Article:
A look inside the world's first transgender cultural district

San Francisco has welcomed the world's very first legally recognised transgender cultural district.

cultural district in Compton - World's first Transgender district in San Fransisco

Spanning six blocks, Compton’s Transgender Cultural District in San Francisco’s Tenderloin area aims to help trans businesses and teach people about trans history.

The triangular neighbourhood is known as one of the epicentres of transgender history in the US. In 1966, trans people rioted there after a trans woman threw a coffee cup at a police officer who was trying to arrest her, three years before the famous uprising at the Stonewall Inn in New York’s Greenwich Village.

Map of compton - first transgender cultural district

RuPaul’s Drag Race alum Honey Mahogany, who grew up in San Francisco, explained how walking through the area always made her feel safe.

“The Tenderloin has always held a really special place in my heart as a trans person with the way the community is accepting of gender variant and trans people of colour.

“There’s friendliness and energy to the Tenderloin. People say hello and good morning and how are you and check in with each other, which I think often gets lost in a big city,” she said.

The supervisor whose area includes the Tenderloin, Jane Kim, introduced the legislation to create the Compton’s district last year, and talked about the importance of such a safe space for LGBT+ people:

“We don’t often think of nightclubs as safe spaces, but for the LQBTQ community, they’re a place people can be free to love and dance with the people they want.

“That’s why we’re working so hard to have an intentional strategy to keep our small businesses here so they can grow and thrive.”

LGBT policy adviser for San Francisco’s Human Rights Commission Aria Sa’id was also involved in the establishment of the cultural district.

Sa’id arrived in San Francisco when she was 19 with $50 to her name as she felt her hometown in South Oregon wasn’t a safe space and now holds the area close to her heart. She came to the area when she was seeking help with her transition and wants to ensure that others can find such medical assistance in the cultural district.

“When you’re a person of colour and part of a marginalized group, it’s easy for your history to be erased. If it’s erased, it’s like it didn’t happen.

“Knowing how many trans people came from across the country to be their authentic selves and to realize they lived the same things I did—knowing I was a part of that history really empowered me. Now my work is finding ways to empower trans people,” she explained.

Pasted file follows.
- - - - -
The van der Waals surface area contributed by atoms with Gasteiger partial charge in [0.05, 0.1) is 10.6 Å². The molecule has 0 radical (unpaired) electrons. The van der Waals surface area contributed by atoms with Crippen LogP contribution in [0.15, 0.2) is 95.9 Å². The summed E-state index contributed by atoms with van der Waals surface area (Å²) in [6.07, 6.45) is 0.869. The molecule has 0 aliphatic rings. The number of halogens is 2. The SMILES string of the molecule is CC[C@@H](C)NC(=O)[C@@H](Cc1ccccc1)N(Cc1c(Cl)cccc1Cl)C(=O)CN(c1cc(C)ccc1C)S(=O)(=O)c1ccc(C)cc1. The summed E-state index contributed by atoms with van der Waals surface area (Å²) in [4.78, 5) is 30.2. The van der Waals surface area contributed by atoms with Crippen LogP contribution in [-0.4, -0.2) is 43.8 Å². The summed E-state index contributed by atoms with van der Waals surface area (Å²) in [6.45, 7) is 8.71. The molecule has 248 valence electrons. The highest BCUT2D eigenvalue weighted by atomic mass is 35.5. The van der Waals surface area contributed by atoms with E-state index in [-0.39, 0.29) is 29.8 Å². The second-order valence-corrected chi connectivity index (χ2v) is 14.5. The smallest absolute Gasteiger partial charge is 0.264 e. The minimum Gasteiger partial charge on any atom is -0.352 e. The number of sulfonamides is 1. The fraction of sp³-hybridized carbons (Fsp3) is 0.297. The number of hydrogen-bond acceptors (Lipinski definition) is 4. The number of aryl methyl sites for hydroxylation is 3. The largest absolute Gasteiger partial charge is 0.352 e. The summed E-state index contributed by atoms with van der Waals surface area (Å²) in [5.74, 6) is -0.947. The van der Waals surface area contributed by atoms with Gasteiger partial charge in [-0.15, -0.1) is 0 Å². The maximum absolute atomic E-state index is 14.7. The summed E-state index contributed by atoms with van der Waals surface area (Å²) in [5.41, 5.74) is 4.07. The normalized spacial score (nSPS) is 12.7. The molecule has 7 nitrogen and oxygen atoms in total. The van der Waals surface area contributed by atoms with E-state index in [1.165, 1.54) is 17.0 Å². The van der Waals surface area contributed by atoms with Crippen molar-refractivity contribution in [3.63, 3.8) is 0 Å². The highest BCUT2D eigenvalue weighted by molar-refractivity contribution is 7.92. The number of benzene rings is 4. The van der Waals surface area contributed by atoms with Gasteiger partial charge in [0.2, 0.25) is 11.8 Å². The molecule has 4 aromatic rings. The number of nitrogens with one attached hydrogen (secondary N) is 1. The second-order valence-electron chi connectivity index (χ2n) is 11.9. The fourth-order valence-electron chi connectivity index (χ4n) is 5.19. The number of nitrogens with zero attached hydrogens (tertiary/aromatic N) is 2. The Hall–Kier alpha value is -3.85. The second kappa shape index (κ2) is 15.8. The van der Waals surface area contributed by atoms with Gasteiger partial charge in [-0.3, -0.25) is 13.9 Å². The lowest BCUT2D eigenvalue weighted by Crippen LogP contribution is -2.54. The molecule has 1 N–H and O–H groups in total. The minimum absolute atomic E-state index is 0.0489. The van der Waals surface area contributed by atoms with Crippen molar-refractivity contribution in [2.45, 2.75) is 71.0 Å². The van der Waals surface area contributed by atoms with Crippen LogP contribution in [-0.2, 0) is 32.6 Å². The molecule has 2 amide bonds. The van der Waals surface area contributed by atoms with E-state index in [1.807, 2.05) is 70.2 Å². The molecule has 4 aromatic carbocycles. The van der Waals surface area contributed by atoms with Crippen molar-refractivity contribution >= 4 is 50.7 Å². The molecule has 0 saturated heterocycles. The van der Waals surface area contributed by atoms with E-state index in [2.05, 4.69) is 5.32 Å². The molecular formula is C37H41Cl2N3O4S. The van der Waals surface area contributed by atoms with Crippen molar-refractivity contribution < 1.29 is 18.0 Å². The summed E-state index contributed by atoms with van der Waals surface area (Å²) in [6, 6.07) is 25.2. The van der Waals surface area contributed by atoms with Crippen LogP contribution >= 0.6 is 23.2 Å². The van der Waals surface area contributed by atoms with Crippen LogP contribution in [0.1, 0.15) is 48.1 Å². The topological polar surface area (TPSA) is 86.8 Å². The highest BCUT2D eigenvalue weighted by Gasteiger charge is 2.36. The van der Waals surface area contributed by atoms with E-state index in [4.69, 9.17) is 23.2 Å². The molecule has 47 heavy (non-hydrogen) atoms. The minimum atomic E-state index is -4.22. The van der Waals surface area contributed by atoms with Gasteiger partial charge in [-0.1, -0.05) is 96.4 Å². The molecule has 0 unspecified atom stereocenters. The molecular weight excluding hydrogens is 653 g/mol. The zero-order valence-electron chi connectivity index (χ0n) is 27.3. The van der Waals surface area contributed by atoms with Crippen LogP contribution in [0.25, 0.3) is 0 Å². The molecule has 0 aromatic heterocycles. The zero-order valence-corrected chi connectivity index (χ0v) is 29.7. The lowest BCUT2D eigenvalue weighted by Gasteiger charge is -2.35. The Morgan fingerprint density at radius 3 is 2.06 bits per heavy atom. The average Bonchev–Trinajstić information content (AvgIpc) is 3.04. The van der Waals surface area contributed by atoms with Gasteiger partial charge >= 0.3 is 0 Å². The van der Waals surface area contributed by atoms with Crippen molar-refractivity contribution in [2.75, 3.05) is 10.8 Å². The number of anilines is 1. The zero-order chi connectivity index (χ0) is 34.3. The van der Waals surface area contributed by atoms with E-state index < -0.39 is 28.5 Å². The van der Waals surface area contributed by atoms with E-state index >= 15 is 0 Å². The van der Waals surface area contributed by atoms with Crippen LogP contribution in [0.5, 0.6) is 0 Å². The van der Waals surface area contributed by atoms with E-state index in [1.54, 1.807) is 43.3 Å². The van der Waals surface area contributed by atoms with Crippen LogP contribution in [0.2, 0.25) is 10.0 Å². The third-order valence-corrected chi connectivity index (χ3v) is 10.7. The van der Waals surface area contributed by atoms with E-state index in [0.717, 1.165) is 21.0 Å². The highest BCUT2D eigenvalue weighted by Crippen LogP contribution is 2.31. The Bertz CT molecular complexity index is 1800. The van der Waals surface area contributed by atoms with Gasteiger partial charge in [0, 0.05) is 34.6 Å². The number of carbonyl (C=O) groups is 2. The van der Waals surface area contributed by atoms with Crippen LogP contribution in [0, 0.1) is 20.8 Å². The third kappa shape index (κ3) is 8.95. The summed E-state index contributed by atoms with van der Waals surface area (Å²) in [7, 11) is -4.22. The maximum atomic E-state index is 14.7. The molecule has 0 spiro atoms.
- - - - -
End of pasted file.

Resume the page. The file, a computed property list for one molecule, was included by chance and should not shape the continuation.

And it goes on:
Signs calling for trans equality at San Fransisco Pride

The introduction of this area comes after several blows to the trans community in the US.

Most recently, the Trump administration made another attempt to reduce the rights and protections of transgender people by looking at a policy that would legally define gender as only male or female and unchangeable once determined at birth.

Earlier this year, Trump announced that he would be banning trans people from joining the US military.

“The first transgender commemorative neighbourhood in the nation’s history is well timed given the president’s attack on transgender people,” said Jane Kim.

“We will have grants for small businesses and we need to be intentional to make the district an anti-displacement strategy,” she added.

Donna Personna, the daughter of a Baptist minister in San Jose who used to hang out in Compton’s Cafeteria when she was not accepted at home, also explained how the cultural district is an opposition to the current administration’s stance on transgender rights:

“It’s an act of resistance and of fighting back. I’m proud and happy with myself that we did something tangible against the Trump administration.”

Posted by Compton's Transgender Cultural District on Thursday, December 14, 2017

Sa’id added, “Now we have Trump and his intention to further marginalize trans people and Muslims and anyone who’s not a straight white man.

“But progress is not linear. Just saying the word ‘transgender,’ he’s empowering us. We’re seeing solidarity from people who didn’t know what trans was five or 10 years ago. He’s encouraging people to come together and do the opposite of what he wants.”

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